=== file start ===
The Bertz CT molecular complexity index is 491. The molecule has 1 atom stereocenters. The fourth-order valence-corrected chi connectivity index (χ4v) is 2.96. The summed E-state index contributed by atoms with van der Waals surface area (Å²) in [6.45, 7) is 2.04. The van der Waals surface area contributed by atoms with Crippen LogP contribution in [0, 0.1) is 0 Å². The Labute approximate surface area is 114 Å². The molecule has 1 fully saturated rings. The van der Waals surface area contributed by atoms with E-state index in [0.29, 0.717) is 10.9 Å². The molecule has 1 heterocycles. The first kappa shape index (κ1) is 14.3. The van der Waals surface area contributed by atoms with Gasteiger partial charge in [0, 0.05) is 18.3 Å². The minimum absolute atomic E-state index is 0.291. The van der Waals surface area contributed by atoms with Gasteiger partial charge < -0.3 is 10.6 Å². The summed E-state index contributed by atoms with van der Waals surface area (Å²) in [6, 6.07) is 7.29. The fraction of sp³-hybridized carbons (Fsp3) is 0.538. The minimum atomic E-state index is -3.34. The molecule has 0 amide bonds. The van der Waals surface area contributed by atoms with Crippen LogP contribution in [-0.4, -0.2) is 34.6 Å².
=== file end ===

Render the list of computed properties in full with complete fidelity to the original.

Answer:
The Bertz CT molecular complexity index is 491. The molecule has 1 atom stereocenters. The fourth-order valence-corrected chi connectivity index (χ4v) is 2.96. The summed E-state index contributed by atoms with van der Waals surface area (Å²) in [6.45, 7) is 2.04. The van der Waals surface area contributed by atoms with Crippen LogP contribution in [0, 0.1) is 0 Å². The Labute approximate surface area is 114 Å². The molecule has 1 fully saturated rings. The van der Waals surface area contributed by atoms with E-state index in [0.29, 0.717) is 10.9 Å². The molecule has 1 heterocycles. The first kappa shape index (κ1) is 14.3. The van der Waals surface area contributed by atoms with Gasteiger partial charge in [0, 0.05) is 18.3 Å². The minimum absolute atomic E-state index is 0.291. The van der Waals surface area contributed by atoms with Gasteiger partial charge < -0.3 is 10.6 Å². The summed E-state index contributed by atoms with van der Waals surface area (Å²) in [6, 6.07) is 7.29. The fraction of sp³-hybridized carbons (Fsp3) is 0.538. The minimum atomic E-state index is -3.34. The molecule has 0 amide bonds. The van der Waals surface area contributed by atoms with Crippen LogP contribution in [-0.4, -0.2) is 34.6 Å².